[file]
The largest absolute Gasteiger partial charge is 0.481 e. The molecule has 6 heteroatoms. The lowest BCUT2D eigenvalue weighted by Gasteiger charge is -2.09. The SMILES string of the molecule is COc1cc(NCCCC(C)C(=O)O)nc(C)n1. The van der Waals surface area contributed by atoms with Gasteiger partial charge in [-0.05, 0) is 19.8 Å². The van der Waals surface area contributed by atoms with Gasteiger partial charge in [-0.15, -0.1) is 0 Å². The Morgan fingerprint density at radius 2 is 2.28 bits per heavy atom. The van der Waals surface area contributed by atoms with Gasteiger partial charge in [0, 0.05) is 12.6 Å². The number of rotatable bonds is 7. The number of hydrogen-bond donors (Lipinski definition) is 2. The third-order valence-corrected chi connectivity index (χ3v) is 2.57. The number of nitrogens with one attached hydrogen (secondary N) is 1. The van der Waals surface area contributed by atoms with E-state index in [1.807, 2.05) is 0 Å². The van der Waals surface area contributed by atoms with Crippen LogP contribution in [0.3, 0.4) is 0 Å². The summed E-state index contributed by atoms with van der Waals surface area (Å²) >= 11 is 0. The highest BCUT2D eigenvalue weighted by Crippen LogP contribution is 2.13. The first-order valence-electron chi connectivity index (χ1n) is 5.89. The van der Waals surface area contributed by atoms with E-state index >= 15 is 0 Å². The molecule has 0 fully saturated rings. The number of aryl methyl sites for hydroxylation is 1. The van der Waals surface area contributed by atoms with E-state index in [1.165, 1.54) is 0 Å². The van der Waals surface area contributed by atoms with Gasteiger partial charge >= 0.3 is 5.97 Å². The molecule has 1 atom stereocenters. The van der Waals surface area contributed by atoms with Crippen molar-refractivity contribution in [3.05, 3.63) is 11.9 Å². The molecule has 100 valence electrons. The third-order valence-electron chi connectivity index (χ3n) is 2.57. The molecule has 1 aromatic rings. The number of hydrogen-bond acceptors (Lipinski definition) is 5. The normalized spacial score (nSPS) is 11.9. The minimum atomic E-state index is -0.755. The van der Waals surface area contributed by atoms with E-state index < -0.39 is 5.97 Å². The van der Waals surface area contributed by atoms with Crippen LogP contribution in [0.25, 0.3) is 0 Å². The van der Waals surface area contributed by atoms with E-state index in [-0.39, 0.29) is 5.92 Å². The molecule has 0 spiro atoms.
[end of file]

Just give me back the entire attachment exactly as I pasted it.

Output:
The largest absolute Gasteiger partial charge is 0.481 e. The molecule has 6 heteroatoms. The lowest BCUT2D eigenvalue weighted by Gasteiger charge is -2.09. The SMILES string of the molecule is COc1cc(NCCCC(C)C(=O)O)nc(C)n1. The van der Waals surface area contributed by atoms with Gasteiger partial charge in [-0.05, 0) is 19.8 Å². The van der Waals surface area contributed by atoms with Gasteiger partial charge in [-0.15, -0.1) is 0 Å². The Morgan fingerprint density at radius 2 is 2.28 bits per heavy atom. The van der Waals surface area contributed by atoms with Gasteiger partial charge in [0, 0.05) is 12.6 Å². The number of rotatable bonds is 7. The number of hydrogen-bond donors (Lipinski definition) is 2. The third-order valence-corrected chi connectivity index (χ3v) is 2.57. The number of nitrogens with one attached hydrogen (secondary N) is 1. The van der Waals surface area contributed by atoms with E-state index in [1.807, 2.05) is 0 Å². The van der Waals surface area contributed by atoms with Crippen LogP contribution in [0.3, 0.4) is 0 Å². The summed E-state index contributed by atoms with van der Waals surface area (Å²) >= 11 is 0. The highest BCUT2D eigenvalue weighted by Crippen LogP contribution is 2.13. The first-order valence-electron chi connectivity index (χ1n) is 5.89. The van der Waals surface area contributed by atoms with E-state index >= 15 is 0 Å². The molecule has 0 fully saturated rings. The number of aryl methyl sites for hydroxylation is 1. The van der Waals surface area contributed by atoms with E-state index in [1.165, 1.54) is 0 Å². The van der Waals surface area contributed by atoms with Gasteiger partial charge >= 0.3 is 5.97 Å². The molecule has 1 atom stereocenters. The van der Waals surface area contributed by atoms with Crippen molar-refractivity contribution in [3.05, 3.63) is 11.9 Å². The molecule has 100 valence electrons. The third-order valence-electron chi connectivity index (χ3n) is 2.57. The molecule has 1 aromatic rings. The number of hydrogen-bond acceptors (Lipinski definition) is 5. The normalized spacial score (nSPS) is 11.9. The minimum atomic E-state index is -0.755. The van der Waals surface area contributed by atoms with E-state index < -0.39 is 5.97 Å². The van der Waals surface area contributed by atoms with Crippen LogP contribution in [0.25, 0.3) is 0 Å². The van der Waals surface area contributed by atoms with E-state index in [-0.39, 0.29) is 5.92 Å². The molecule has 0 spiro atoms.